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Ex-PM asks US for 10 million COVID-19 vaccines

Former South Korean Prime Minister Hwang Kyo-ahn (left) sees off White House policy coordinator for the Indo-Pacific Kurt Campbell after their meeting at a Washington hotel on Tuesday. (Yonhap)
Former South Korean Prime Minister Hwang Kyo-ahn (left) sees off White House policy coordinator for the Indo-Pacific Kurt Campbell after their meeting at a Washington hotel on Tuesday. (Yonhap)

Hwang Kyo-ahn, a former prime minister who once served as acting president, said Wednesday that he had requested 10 million doses of COVID-19 vaccines for South Korea from the US during his meeting with Kurt Campbell, Biden’s point man for the Indo-Pacific region.

During his trip to Washington, which began last week, Hwang met key officials in the Biden administration and executives of global pharmaceutical companies to seek vaccine cooperation in response to a looming vaccine shortage.

In response to Hwang’s request, Campbell said the US understands how serious the vaccine shortage problem is for South Korea, and added that Washington will make its utmost efforts based on the alliance, according to Hwang. Hwang added that Campbell had agreed to personally report his vaccine request to the White House.

Hwang also said he learned from local pharmaceutical officials and lawmakers that a major US pharmaceutical company is set to sign a massive vaccine deal with Korea when President Moon Jae-in visits Washington next week.

Moon is to meet with Biden for their first summit on May 21, with North Korea and vaccine issues expected to top the agenda.

During Hwang’s trip, he also held talks with Marc Knapper, deputy assistant secretary of state for Korea and Japan. Hwang said he had made a similar request to Knapper for the US’ support on the vaccine front.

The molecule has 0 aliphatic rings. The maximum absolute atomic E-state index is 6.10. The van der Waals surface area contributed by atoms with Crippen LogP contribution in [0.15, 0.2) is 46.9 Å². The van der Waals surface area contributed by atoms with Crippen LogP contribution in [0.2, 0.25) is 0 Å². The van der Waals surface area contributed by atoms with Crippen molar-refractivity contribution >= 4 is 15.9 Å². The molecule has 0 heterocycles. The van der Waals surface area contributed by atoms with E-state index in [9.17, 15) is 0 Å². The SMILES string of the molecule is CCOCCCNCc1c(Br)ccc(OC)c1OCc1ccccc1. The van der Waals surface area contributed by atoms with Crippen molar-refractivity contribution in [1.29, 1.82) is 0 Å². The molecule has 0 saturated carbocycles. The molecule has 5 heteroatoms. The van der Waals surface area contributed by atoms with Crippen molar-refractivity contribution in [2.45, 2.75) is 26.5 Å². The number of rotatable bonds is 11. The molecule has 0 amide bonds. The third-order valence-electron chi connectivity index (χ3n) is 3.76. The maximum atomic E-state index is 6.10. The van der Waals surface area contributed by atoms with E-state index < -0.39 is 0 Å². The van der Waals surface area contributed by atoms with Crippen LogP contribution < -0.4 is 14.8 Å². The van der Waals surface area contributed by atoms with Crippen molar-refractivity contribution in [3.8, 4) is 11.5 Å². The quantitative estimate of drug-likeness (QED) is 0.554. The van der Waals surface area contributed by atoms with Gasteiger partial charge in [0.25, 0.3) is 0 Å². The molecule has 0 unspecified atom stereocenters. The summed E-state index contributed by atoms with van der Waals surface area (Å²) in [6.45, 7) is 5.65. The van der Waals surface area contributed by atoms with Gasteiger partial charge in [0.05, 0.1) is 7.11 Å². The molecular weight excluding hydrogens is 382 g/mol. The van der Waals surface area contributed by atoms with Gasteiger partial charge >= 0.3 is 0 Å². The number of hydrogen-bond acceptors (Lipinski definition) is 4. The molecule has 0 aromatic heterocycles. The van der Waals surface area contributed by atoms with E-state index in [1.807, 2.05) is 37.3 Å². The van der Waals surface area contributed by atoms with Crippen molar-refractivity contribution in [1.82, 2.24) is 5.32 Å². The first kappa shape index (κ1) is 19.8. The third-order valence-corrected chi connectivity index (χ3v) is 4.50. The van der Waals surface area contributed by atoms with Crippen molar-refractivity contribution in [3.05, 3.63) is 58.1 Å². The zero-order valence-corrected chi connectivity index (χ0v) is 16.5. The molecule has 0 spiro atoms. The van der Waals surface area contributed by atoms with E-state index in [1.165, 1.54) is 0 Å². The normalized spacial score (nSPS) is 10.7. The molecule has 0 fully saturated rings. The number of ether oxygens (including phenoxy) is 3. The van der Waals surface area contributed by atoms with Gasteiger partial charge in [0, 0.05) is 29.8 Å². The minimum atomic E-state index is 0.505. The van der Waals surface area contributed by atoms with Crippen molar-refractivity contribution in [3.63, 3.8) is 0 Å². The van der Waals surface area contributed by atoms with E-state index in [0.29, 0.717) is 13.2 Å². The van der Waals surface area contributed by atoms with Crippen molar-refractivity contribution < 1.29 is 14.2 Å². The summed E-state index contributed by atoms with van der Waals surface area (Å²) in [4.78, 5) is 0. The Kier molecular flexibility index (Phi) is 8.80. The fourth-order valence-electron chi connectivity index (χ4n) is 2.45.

Hwang’s trip comes as Seoul is scrambling to procure enough vaccines to resolve its tight supply. Last month, South Korean Foreign Minister Chung Eui-yong said Seoul was seriously discussing a “vaccine swap” arrangement with Washington, under which the US would provide vaccines from its stockpile now and get paid back later.

On Monday, Lee Soo-hyuck, South Korea’s ambassador to the US, said he was consulting closely with the US to quickly secure COVID-19 vaccines before June.

Separately, Rep. Park Jin and Rep. Choi Hyung-du of the main opposition People Power Party on Wednesday left for the US to meet with Washington officials, legislature representatives and think tank figures to discuss cooperation on COVID-19 vaccines, including a swap arrangement.

Hwang has largely stayed out of politics for the past year, but recently resumed political activities. He previously served as the leader of the main opposition party but stepped down from the post, taking responsibility for the party’s loss in the 2020 parliamentary election.

He was prime minister from 2015-2017 under former President Park Geun-hye. He also served as acting president from 2016-2017 after Park was impeached and before President Moon Jae-in was sworn in. 

By Ahn Sung-mi (sahn@heraldcorp.com)
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